It’s not long before Los Angeles and San Francisco get hit too, however—there are repeated cutaways to seismology expert Lawrence Hayes (Paul Giamatti), who barely escaped the dam destruction, explaining what’s happening and why in semi-scientific gobbledegook from his CalTech lab. And Ray must spring into action. First he saves Emma from the roof of a disintegrating L.A. skyscraper in his helicopter; then they join forces to get to San Francisco to rescue Blake. She’s been abandoned in a collapsed basement garage by cowardly Daniel, but thankfully is extricated by cute Brit Ben (Hugo Johnstone-Burt) and his precocious little brother Ollie (Art Parkinson). These three then try to make their way to high ground, where Blake is sure her father will come for her. Meanwhile Ray and Emma—who reunite when they realize that their separation was caused by the emotional stress arising from the accidental death of their second daughter in a kayaking accident, for which Ray has blamed himself—will resort to commandeering any form of transport (helicopter, pickup, plane, boat) to get to her and her newfound friends. In the process Ray performs feat after feat of remarkable derring-do without even getting his hair mussed (though, to be fair, Johnson doesn’t have much). Meanwhile other people are dying by the droves in the background—a fact that the filmmakers pretty much ignore, save for Hayes’ monitory broadcasts to the public (CalTech is apparently immune from the quakes’ worst effects—perhaps the school allowed use of its name to assure parents of its invulnerability as a recruitment device) and the inevitable moment when Riddick finally gets his comeuppance, to the audience’s smug satisfaction.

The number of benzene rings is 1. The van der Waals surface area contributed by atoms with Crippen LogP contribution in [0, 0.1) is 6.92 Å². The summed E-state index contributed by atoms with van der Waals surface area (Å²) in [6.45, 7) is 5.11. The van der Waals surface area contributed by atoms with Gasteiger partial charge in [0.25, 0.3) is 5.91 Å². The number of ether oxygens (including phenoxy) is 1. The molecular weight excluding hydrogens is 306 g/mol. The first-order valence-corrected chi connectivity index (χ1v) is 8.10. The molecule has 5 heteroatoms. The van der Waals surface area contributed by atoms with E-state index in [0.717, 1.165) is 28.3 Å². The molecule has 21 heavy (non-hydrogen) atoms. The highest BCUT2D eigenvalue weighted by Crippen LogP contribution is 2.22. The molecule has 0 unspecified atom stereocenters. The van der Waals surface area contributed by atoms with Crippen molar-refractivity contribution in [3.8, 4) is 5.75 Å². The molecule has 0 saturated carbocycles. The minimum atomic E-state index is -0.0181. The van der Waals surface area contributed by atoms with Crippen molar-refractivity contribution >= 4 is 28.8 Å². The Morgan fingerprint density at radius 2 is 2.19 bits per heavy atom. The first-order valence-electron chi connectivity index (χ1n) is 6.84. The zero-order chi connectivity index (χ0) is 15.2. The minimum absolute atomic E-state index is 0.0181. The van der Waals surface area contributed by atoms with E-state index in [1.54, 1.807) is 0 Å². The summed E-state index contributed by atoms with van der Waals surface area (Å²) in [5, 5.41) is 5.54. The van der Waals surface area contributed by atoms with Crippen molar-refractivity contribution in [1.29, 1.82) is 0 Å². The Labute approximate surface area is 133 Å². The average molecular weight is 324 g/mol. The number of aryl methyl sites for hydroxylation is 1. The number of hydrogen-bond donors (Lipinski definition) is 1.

All this “human” material is on the crudest level of manipulative melodrama, and grows progressively more preposterous as the action unfolds. And despite all the rumblings of earth, grandiose shots of skyscrapers collapsing and impressive inserts of tidal waves approaching, transport ships careening wildly, freeways buckling and bridges (most notably the Golden Gate) collapsing, there’s little sense of real danger to the characters in the forefront of the action. This is one of those comic-book level pictures in which, however dire the circumstances, the people we’re meant to care about simply must emerge only slightly scathed. That’s the reason why the implausible reunion of parents with child, presented in a fashion that’s supposed to be emotionally wrenching, has no impact whatsoever—not just because the script construction sets it up in the most calculated possible fashion (making it a virtual replay of the family’s tragic past) but because you’ve seen this scene play out so many times before that you can practically count the beats before it resolves itself.

Acting, of course, is pretty much inconsequential in this sort of picture; even greats like Paul Newman couldn’t do anything with material of similar kind, and the performers here might be likable enough, but nobody in his right mind would call them great actors. Johnson does his usual he-man strut, with less opportunity for humorous asides than his roles ordinarily afford him; Gugino and Daddario do what’s expected of them decently enough; and Gruffudd is certainly sufficiently smarmy. Johnstone-Burt, an Australian playing a Brit, goes a mite too far in the Hugh Grant flustered department, while whether Parkinson strikes you as charmingly precocious or merely obnoxious will be a matter of taste. As for Giamatti, he lets his harried shtick carry the day for him.

One really can’t blame the actors, though: when they signed on for a movie like “San Andreas,” they surely knew full well that they’d be upstaged by the CGI hubbub occurring around them. The effects team have managed the disaster footage well enough, but one hopes we’re reaching the point of wretched excess with such stuff. How many cities do we really want to see reduced to rubble? How many times do we want to watch famous structures collapse? When the White House blew up in “Independence Day” it was something new. Now seeing the Golden Gate buckle and fall is a ho-hum affair.

And so is “San Andreas.” And the fault lies not in our stars, or even in the California ground, as in ourselves—the audience’s willingness to pay for such mindless destruction and Hollywood’s willingness to serve it up repeatedly, even if it means (as it does here) sacrificing the Hollywood sign itself in the process, just another landmark biting the dust.